A discussion of Youssef Chahine’s Dark Waters, currently on Netflix. José and Richard discuss how the film introduces the viewer to another culture which might seem sexist and authoritarian to modern sensibilities and that in spite of that is moving, compelling and beautiful.
The podcast ranges over the sensuality depicted, the detection of elements of Shakespeare’s Othello and Hamlet in some scenes, how the frame is alive with community and yet how one detects a patterning in the depiction of that community that connotes a queer culture in that that community which provides comfort and support can also turn on the individual, turn into a mob, and rampage onto murder.
There’s a dramatisation of class in the film with lots of parallelisms between aunt and niece and also what turns out, in typical melodramatic form, two brothers raised on opposite sides of a considerable class divide. One begins to detect patternings in Chahine’s films, the extraordinary compositions, the visual poetry, the excitement of the narrative, the visual beauty of the production, a Hollywood-style story telling with a grand romantic finale that takes advantage of the teaming of Sharif and Faten Hamama, glamorous stars that were then a real life couple. There are long takes that often involve difficult orchestrations of movements of large numbers of people. This and The Blazing Sun are also melodramas where, like in noir, it is the man who’s wounded and suffers for love, often due to his own misapprehensions. In spite of certain macho attitudes now alien to us, the film remains engaging, exciting and revealing.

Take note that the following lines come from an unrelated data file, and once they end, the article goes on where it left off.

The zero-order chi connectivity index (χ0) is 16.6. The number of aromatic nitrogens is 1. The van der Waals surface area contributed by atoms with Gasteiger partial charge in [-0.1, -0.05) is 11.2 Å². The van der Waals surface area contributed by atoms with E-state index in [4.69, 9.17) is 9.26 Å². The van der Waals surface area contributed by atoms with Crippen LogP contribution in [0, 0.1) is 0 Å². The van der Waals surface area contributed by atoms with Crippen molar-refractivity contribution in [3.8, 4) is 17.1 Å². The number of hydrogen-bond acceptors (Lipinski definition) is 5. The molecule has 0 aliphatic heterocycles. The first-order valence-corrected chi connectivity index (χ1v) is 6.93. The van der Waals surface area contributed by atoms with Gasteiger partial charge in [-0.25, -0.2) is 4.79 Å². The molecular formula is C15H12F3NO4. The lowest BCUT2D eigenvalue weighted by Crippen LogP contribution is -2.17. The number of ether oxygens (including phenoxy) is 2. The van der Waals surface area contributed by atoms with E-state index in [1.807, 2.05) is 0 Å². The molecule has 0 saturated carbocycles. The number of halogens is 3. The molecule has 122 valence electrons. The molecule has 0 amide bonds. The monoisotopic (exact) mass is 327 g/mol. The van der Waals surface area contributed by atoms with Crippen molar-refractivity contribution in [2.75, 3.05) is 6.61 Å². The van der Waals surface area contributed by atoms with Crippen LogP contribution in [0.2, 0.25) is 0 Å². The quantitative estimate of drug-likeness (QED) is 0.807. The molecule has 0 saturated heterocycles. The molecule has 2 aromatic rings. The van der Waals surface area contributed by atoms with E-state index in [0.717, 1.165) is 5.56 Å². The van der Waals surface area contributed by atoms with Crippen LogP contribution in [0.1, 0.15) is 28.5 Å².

You can see some of the points made above illustrated in the images below:
The podcast may be listened to below:
Those of you who speak French may want to listen to this charming interview between these ‘two legends of Arab cinema’ where Sharif talks about how he had two strokes of incredible luck in his career, one to be discovered by Chahine whilst he was drinking tea and launched into a career as a film star with The Blazing Sun, and then to be cast by David Lean in Lawrence of Arabia, ‘we were young and beauiful then, now we look like an image of the apocalypse,’ says Sharif. ‘I saw first saw him in the Cinema,’ says Chaine and didn’t take me long to cruise him. How could someone be so beautiful. Then, as he said, I saw him again in a tearoom, Chahine tells a funny story about how they went to the premiere of Lawrence of Arabia together, Sharif shaking because he didn’t know how he was going to be received and then it went well and Chahine was left at the premiere in London dressed in a tux and without a cent. They joke that after that they didn’t see each other for forty years. They went to the same school where they were taught to be ‘gentlemen’ and the interviewer talks of how Shariff represents the greatness, splendor and charm of the Arab world in the West.’ For his part the charmingly self-deprecating Sharif talks about all the mistakes he made, and how Chahine deplored his choices. He also talks interestingly that the only women he knew and lived with and truly loved were his mother and the delicious presence that is FAten Hamama.
The entry on Dark Waters from the 2019 Ritrovato catalogue may be seen below: